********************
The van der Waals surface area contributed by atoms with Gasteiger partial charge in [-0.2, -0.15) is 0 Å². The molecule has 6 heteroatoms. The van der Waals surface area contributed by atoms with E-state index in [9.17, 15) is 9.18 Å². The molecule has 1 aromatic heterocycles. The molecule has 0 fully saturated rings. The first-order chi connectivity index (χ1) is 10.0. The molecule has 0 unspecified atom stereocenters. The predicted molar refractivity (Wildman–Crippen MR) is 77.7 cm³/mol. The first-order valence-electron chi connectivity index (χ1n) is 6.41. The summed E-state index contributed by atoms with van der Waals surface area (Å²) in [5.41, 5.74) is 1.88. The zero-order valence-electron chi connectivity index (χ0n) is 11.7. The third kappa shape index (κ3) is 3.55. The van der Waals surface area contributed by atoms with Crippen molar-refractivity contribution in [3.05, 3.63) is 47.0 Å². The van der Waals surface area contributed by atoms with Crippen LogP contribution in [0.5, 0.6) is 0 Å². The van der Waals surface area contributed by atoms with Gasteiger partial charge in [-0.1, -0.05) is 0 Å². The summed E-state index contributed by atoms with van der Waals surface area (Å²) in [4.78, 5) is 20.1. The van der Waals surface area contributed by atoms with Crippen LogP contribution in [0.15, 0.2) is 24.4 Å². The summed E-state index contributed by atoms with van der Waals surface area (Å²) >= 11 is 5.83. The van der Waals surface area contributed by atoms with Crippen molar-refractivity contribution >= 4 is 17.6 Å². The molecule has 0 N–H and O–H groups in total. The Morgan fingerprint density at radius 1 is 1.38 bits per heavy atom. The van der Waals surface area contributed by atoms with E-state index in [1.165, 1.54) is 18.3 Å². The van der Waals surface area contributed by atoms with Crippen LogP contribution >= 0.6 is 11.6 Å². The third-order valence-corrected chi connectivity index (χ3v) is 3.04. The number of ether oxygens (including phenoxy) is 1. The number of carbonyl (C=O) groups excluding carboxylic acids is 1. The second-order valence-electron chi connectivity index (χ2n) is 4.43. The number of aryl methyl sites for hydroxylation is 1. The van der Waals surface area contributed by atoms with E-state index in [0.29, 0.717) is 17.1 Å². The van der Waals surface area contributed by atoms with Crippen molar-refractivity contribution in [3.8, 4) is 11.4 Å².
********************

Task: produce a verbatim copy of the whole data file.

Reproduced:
The van der Waals surface area contributed by atoms with Gasteiger partial charge in [-0.2, -0.15) is 0 Å². The molecule has 6 heteroatoms. The van der Waals surface area contributed by atoms with E-state index in [9.17, 15) is 9.18 Å². The molecule has 1 aromatic heterocycles. The molecule has 0 fully saturated rings. The first-order chi connectivity index (χ1) is 10.0. The molecule has 0 unspecified atom stereocenters. The predicted molar refractivity (Wildman–Crippen MR) is 77.7 cm³/mol. The first-order valence-electron chi connectivity index (χ1n) is 6.41. The summed E-state index contributed by atoms with van der Waals surface area (Å²) in [5.41, 5.74) is 1.88. The zero-order valence-electron chi connectivity index (χ0n) is 11.7. The third kappa shape index (κ3) is 3.55. The van der Waals surface area contributed by atoms with Crippen molar-refractivity contribution in [3.05, 3.63) is 47.0 Å². The van der Waals surface area contributed by atoms with Crippen LogP contribution in [0.5, 0.6) is 0 Å². The van der Waals surface area contributed by atoms with Gasteiger partial charge in [-0.1, -0.05) is 0 Å². The summed E-state index contributed by atoms with van der Waals surface area (Å²) in [4.78, 5) is 20.1. The van der Waals surface area contributed by atoms with Crippen LogP contribution in [0.15, 0.2) is 24.4 Å². The summed E-state index contributed by atoms with van der Waals surface area (Å²) >= 11 is 5.83. The van der Waals surface area contributed by atoms with Crippen molar-refractivity contribution >= 4 is 17.6 Å². The molecule has 0 N–H and O–H groups in total. The Morgan fingerprint density at radius 1 is 1.38 bits per heavy atom. The van der Waals surface area contributed by atoms with E-state index in [1.165, 1.54) is 18.3 Å². The van der Waals surface area contributed by atoms with Crippen LogP contribution >= 0.6 is 11.6 Å². The third-order valence-corrected chi connectivity index (χ3v) is 3.04. The number of ether oxygens (including phenoxy) is 1. The number of carbonyl (C=O) groups excluding carboxylic acids is 1. The second-order valence-electron chi connectivity index (χ2n) is 4.43. The number of aryl methyl sites for hydroxylation is 1. The van der Waals surface area contributed by atoms with E-state index in [0.29, 0.717) is 17.1 Å². The van der Waals surface area contributed by atoms with Crippen molar-refractivity contribution in [3.8, 4) is 11.4 Å².